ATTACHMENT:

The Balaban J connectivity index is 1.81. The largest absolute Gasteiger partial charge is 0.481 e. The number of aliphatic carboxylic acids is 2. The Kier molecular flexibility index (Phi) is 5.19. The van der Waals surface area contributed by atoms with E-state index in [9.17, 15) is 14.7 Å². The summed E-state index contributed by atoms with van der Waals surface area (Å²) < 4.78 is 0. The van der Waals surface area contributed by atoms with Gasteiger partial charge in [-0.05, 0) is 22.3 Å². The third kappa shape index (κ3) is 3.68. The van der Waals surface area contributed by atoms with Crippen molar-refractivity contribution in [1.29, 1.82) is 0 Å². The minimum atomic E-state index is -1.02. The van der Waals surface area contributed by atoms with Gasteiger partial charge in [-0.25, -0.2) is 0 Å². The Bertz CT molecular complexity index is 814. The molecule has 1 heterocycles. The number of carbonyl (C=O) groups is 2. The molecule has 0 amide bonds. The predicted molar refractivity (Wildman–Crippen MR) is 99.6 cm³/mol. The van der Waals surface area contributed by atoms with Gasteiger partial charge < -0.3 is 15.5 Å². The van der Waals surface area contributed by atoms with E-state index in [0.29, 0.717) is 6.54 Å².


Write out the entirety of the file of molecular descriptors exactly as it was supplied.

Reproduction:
The Balaban J connectivity index is 1.81. The largest absolute Gasteiger partial charge is 0.481 e. The number of aliphatic carboxylic acids is 2. The Kier molecular flexibility index (Phi) is 5.19. The van der Waals surface area contributed by atoms with E-state index in [9.17, 15) is 14.7 Å². The summed E-state index contributed by atoms with van der Waals surface area (Å²) < 4.78 is 0. The van der Waals surface area contributed by atoms with Gasteiger partial charge in [-0.05, 0) is 22.3 Å². The third kappa shape index (κ3) is 3.68. The van der Waals surface area contributed by atoms with Crippen molar-refractivity contribution in [1.29, 1.82) is 0 Å². The minimum atomic E-state index is -1.02. The van der Waals surface area contributed by atoms with Gasteiger partial charge in [-0.25, -0.2) is 0 Å². The Bertz CT molecular complexity index is 814. The molecule has 1 heterocycles. The number of carbonyl (C=O) groups is 2. The molecule has 0 amide bonds. The predicted molar refractivity (Wildman–Crippen MR) is 99.6 cm³/mol. The van der Waals surface area contributed by atoms with Gasteiger partial charge < -0.3 is 15.5 Å². The van der Waals surface area contributed by atoms with E-state index in [0.29, 0.717) is 6.54 Å².